Preparations for the biggest National Catholic Sisters Week are underway. As the national campaign aimed at elevating women religious enters into its sixth year, it continues to grow in scale and scope, backed by an innovative mini-grant program.
National Catholic Sisters Week was launched in 2014 as an official component of National Women History’s Month, which runs through March. The week is intended to raise awareness of the profound impact of women religious and, in particular, to connect them with young women through a myriad of cross-country events held March 8-14. Since its inception, Molly Hazelton has headed the National Catholic Sisters Week team, which is based at the Minneapolis campus of Saint Mary’s University of Minnesota.
The week is intended to honor the nation’s 45,000 Catholic sisters and all who have gone before – founders of schools and hospitals, artists and activists, leaders and spiritual guides for all walks of life. “In a time when there isn’t much good news, we need to share stories of how Catholic sisters can heal our church and unite our country,” Hazelton said. “Raising awareness of their ministries can inspire the masses – and that’s exactly what we aim to do.”
Hazelton said she is expecting record involvement in NCSW 2019. To bolster the event planning, $87,500 in mini-grants are being awarded. They will be allocated in increments of up to $1,000 each and awarded in December 2018 to groups hosting NCSW 2019 events that honor Catholic sisters. The mini-grant funded events advance the mission of women religious: serving the poor and marginalized, building up their local communities and drawing people together with humor and heart. For instance, one grant will support the Daughters of Immaculate Mary of Guadalupe and their pioneering Hispanic outreach in the remote Diocese of Bismarck, N.D., where they help stitch together community among transplants who have relocated there for fracking. The sisters are hosting a concert and a panel to help young adults discern their vocations and consider the beauty of religious life. Another NCSW grant will gather school-aged kids in St. Louis, Mo., to join Sisters of St. Joseph in boosting sustainability in their neighborhood.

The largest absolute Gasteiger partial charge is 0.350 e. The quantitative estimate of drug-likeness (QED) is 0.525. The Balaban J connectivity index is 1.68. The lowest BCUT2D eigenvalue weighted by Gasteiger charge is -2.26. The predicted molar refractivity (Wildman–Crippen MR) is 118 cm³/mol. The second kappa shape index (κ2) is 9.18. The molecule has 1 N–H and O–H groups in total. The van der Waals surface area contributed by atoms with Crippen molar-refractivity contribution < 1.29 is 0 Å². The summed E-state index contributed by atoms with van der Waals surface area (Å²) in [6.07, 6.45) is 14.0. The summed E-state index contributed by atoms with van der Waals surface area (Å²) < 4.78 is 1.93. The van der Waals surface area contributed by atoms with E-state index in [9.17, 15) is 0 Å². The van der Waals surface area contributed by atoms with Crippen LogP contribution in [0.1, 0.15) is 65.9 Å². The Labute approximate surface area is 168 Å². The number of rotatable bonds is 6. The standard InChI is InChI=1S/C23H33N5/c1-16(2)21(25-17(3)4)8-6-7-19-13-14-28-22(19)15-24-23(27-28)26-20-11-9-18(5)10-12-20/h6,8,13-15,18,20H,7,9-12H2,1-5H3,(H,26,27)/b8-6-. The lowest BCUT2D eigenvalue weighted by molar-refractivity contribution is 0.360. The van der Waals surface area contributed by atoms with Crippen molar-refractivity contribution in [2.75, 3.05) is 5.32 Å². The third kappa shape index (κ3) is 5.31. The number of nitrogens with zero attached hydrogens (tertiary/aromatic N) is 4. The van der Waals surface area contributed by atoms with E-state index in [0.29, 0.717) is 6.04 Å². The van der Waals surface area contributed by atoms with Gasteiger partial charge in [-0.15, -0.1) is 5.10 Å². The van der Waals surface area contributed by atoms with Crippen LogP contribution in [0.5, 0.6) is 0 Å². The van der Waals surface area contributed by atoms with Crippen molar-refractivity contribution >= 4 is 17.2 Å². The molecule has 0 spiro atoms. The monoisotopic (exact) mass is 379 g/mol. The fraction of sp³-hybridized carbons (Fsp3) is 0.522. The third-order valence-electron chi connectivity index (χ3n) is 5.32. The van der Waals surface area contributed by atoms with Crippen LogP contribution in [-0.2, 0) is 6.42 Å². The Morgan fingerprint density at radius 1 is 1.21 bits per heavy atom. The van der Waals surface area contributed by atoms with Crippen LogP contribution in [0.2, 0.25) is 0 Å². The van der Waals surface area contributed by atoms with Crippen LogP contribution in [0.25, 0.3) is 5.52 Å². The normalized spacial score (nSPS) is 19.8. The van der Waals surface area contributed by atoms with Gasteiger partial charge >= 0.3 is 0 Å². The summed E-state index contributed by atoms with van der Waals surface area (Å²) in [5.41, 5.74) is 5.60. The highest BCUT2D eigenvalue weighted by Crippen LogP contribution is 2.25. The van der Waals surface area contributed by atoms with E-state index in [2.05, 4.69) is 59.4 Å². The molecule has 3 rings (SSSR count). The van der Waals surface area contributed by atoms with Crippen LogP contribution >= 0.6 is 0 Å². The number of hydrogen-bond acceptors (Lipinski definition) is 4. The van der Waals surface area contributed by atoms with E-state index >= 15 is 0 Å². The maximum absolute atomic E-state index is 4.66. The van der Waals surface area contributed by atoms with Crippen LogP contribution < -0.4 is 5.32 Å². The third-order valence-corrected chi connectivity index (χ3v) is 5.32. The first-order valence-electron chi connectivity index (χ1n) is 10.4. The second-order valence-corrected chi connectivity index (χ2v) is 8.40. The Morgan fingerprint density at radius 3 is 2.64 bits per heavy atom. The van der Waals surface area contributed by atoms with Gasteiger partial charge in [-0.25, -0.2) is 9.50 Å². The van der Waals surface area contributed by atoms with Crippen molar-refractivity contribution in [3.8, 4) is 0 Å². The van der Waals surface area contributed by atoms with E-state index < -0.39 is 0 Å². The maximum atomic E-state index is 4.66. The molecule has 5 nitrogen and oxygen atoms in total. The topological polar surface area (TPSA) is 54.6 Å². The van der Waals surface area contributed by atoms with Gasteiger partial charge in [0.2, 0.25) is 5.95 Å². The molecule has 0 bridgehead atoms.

Other mini-grants will enable Catholic sisters to go about the vital ministry of healing our fractured nation. Franciscan sisters, for example, will be host a “Listen Up!” campaign to encourage deep listening among people of all backgrounds. The Sisters of Charity of Foundation in Cleveland, Ohio, meanwhile, will host a workshop on civil discourse. It is intended to provide attendees with new tools to address controversial topics based on the approach of Catholic sisters working in social justice.
NCSW events support young women who are considering religious life – whether they provide initial exposure or deepen relationships, with gatherings that range from monastery tours to Facebook Live events to retreats. About 100 women enter religious life every year at an average age of 32.
National Catholic Sisters Week is a program of the National Catholic Sisters Project, funded by a grant from the Conrad N. Hilton Foundation and headquartered at Alverno College in Milwaukee, Wis.